An excellent workflow on working with Variants can be found here. In particular it is possible to read in specific components of the VCF file (e.g., readInfo(), readGeno()) and parts of the VCF at specific genomic locations (using GRanges and the param = ScanVcfParam() argument to input functions).

Genome Annotations from BED, WIG, GTF etc files

rtracklayer import and export functions can read in many common file types, e.g., BED, WIG, GTF, …, in addition to querying and navigating the UCSC genome browser.

rtracklayer contains a ‘test’ BED file which we will read in here

library(rtracklayer)
test_path <- system.file("tests", package = "rtracklayer")
test_bed <- file.path(test_path, "test.bed")
  
test <- import(test_bed, format = "bed")
test

## UCSC track 'ItemRGBDemo'
## UCSCData object with 5 ranges and 5 metadata columns:
##       seqnames                 ranges strand |        name     score     itemRgb
##          <Rle>              <IRanges>  <Rle> | <character> <numeric> <character>
##   [1]     chr7 [127471197, 127472363]      + |        Pos1         0     #FF0000
##   [2]     chr7 [127472364, 127473530]      + |        Pos2         2     #FF0000
##   [3]     chr7 [127473531, 127474697]      - |        Neg1         0     #FF0000
##   [4]     chr9 [127474698, 127475864]      + |        Pos3         5     #FF0000
##   [5]     chr9 [127475865, 127477031]      - |        Neg2         5     #0000FF
##                        thick                                 blocks
##                    <IRanges>                          <IRangesList>
##   [1] [127471197, 127472363] [   1,  300] [ 501,  700] [1068, 1167]
##   [2] [127472364, 127473530]                [  1,  250] [668, 1167]
##   [3] [127473531, 127474697]                              [1, 1167]
##   [4] [127474698, 127475864]                              [1, 1167]
##   [5] [127475865, 127477031]                              [1, 1167]
##   -------
##   seqinfo: 2 sequences from an unspecified genome; no seqlengths

The file is returned to the user as a GRanges instance. A more detailed tutorial can be found here

AnnotationHub also contains a variety of genomic annotation files (eg BED, GTF, BigWig) which use import() from rtracklayer behind the scenes. For a detailed tutorial the user is referred to Annotation workflow and AnnotationHub HOW TO vignette

sessionInfo()

## R version 3.3.1 (2016-06-21)
## Platform: x86_64-pc-linux-gnu (64-bit)
## Running under: Ubuntu 14.04.3 LTS
## 
## locale:
##  [1] LC_CTYPE=en_US.UTF-8       LC_NUMERIC=C               LC_TIME=en_US.UTF-8       
##  [4] LC_COLLATE=en_US.UTF-8     LC_MONETARY=en_US.UTF-8    LC_MESSAGES=en_US.UTF-8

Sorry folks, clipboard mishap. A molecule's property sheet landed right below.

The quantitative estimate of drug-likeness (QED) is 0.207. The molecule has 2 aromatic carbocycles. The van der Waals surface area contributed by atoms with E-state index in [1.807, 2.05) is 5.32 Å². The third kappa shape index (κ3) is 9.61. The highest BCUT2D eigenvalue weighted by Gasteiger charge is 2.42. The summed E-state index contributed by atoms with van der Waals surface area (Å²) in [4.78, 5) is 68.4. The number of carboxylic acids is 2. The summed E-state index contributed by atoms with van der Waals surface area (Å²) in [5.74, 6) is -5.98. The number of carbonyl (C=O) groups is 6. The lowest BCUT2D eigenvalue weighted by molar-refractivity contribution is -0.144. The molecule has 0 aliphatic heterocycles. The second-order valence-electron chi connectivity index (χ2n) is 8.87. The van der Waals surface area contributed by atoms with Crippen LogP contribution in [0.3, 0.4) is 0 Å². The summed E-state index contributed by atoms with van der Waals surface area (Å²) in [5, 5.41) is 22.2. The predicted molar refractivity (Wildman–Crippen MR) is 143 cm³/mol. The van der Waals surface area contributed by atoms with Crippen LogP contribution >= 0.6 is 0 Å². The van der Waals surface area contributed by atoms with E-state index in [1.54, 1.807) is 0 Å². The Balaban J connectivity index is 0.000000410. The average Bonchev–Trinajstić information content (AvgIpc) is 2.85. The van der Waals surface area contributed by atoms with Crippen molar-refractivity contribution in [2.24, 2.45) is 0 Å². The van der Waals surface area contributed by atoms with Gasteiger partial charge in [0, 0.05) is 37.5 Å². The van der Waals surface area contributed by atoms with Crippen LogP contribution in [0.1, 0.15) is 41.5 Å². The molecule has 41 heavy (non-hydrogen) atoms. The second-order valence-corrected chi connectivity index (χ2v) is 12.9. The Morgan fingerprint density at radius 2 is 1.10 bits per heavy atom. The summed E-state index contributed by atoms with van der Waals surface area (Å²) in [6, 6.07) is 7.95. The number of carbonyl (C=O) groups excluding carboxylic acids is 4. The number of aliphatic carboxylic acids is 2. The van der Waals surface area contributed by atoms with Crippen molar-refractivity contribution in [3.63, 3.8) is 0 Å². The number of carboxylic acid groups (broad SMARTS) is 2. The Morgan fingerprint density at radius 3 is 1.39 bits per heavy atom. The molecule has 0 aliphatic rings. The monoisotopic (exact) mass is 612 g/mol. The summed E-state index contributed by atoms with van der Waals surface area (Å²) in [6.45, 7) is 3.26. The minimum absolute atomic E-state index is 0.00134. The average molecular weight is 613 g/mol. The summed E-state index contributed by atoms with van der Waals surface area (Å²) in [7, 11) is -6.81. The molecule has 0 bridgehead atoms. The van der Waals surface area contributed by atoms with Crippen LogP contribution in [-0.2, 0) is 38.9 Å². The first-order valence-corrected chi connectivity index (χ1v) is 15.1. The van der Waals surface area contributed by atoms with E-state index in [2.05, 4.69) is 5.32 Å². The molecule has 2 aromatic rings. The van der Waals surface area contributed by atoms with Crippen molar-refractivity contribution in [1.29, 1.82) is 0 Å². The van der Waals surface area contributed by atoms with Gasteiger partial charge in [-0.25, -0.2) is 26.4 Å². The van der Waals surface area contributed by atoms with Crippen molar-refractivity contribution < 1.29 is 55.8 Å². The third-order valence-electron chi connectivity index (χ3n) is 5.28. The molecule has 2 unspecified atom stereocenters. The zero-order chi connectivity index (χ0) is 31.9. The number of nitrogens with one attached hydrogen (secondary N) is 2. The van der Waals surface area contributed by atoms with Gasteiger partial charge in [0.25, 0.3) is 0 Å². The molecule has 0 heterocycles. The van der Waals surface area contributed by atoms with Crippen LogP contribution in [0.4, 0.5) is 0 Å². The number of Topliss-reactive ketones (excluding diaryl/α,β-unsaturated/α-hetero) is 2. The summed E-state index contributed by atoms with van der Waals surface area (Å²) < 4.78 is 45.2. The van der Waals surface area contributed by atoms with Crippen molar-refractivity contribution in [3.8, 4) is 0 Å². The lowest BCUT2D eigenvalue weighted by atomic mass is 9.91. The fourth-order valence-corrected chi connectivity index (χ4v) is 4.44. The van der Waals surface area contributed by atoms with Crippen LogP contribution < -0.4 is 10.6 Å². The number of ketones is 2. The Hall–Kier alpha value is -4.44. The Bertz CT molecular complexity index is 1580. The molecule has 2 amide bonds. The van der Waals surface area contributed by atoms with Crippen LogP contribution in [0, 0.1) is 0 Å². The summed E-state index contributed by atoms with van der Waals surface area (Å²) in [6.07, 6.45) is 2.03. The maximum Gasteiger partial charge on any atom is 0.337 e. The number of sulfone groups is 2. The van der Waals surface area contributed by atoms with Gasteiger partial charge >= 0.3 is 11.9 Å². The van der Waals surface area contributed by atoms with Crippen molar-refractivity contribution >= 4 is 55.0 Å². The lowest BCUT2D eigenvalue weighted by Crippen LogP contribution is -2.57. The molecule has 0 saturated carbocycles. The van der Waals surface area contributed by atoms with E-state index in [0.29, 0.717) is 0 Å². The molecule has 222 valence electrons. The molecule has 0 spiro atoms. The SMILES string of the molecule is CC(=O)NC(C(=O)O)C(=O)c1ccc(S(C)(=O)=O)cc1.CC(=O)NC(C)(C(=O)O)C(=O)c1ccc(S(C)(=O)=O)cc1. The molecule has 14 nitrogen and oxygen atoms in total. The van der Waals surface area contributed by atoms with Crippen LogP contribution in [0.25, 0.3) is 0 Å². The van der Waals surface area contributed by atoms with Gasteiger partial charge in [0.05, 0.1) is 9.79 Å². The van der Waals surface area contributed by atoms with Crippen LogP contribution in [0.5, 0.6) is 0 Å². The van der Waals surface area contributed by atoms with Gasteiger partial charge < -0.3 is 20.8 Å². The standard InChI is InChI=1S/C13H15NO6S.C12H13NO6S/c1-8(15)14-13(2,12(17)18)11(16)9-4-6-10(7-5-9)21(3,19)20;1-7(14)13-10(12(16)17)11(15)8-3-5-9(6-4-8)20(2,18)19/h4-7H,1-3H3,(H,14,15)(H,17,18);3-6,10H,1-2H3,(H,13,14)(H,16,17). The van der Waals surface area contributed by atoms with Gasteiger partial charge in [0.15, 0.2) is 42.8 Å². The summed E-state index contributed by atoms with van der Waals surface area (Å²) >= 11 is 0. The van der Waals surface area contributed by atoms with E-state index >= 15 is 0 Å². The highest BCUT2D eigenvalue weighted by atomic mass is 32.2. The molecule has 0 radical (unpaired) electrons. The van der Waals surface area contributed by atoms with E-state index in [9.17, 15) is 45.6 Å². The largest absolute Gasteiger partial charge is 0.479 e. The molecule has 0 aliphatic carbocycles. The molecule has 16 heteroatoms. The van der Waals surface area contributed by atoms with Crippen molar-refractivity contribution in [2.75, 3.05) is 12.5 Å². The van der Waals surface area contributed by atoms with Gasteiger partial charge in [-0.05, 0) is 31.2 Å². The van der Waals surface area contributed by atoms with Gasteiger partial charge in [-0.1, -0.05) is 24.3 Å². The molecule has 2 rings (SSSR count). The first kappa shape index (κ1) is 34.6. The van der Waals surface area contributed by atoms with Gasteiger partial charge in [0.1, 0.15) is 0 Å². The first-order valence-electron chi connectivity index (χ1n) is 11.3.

##  [7] LC_PAPER=en_US.UTF-8       LC_NAME=C                  LC_ADDRESS=C              
## [10] LC_TELEPHONE=C             LC_MEASUREMENT=en_US.UTF-8 LC_IDENTIFICATION=C       
## 
## attached base packages:
## [1] parallel  stats4    stats     graphics  grDevices utils     datasets  methods   base     
## 
## other attached packages:
##  [1] RNAseqData.HNRNPC.bam.chr14_0.12.0 BSgenome.Hsapiens.UCSC.hg19_1.4.0 
##  [3] BSgenome_1.42.0                    AnnotationHub_2.6.0               
##  [5] VariantAnnotation_1.20.0           rtracklayer_1.34.0                
##  [7] ShortRead_1.32.0                   BiocParallel_1.8.0                
##  [9] GenomicAlignments_1.10.0           Rsamtools_1.26.0                  
## [11] Biostrings_2.42.0                  XVector_0.14.0                    
## [13] SummarizedExperiment_1.4.0         Biobase_2.34.0                    
## [15] GenomicRanges_1.26.1               GenomeInfoDb_1.10.0               
## [17] IRanges_2.8.0                      S4Vectors_0.12.0                  
## [19] BiocGenerics_0.20.0                BiocStyle_2.3.1                   
## [21] rmarkdown_1.1                      knitr_1.14                        
## 
## loaded via a namespace (and not attached):
##  [1] Rcpp_0.12.7                   BiocInstaller_1.24.0          formatR_1.4                  
##  [4] RColorBrewer_1.1-2            GenomicFeatures_1.26.0        bitops_1.0-6                 
##  [7] tools_3.3.1                   zlibbioc_1.20.0               biomaRt_2.30.0               
## [10] digest_0.6.10                 evaluate_0.10                 RSQLite_1.0.0                
## [13] tibble_1.2                    lattice_0.20-34               Matrix_1.2-6                 
## [16] shiny_0.14.1                  DBI_0.5-1                     curl_2.2                     
## [19] yaml_2.1.13                   httr_1.2.1                    stringr_1.1.0                
## [22] hwriter_1.3.2                 grid_3.3.1                    R6_2.2.0                     
## [25] AnnotationDbi_1.36.0          XML_3.98-1.4                  latticeExtra_0.6-28          
## [28] magrittr_1.5                  htmltools_0.3.5               assertthat_0.1               
## [31] xtable_1.8-2                  mime_0.5                      interactiveDisplayBase_1.12.0
## [34] httpuv_1.3.3                  stringi_1.1.2                 RCurl_1.95-4.8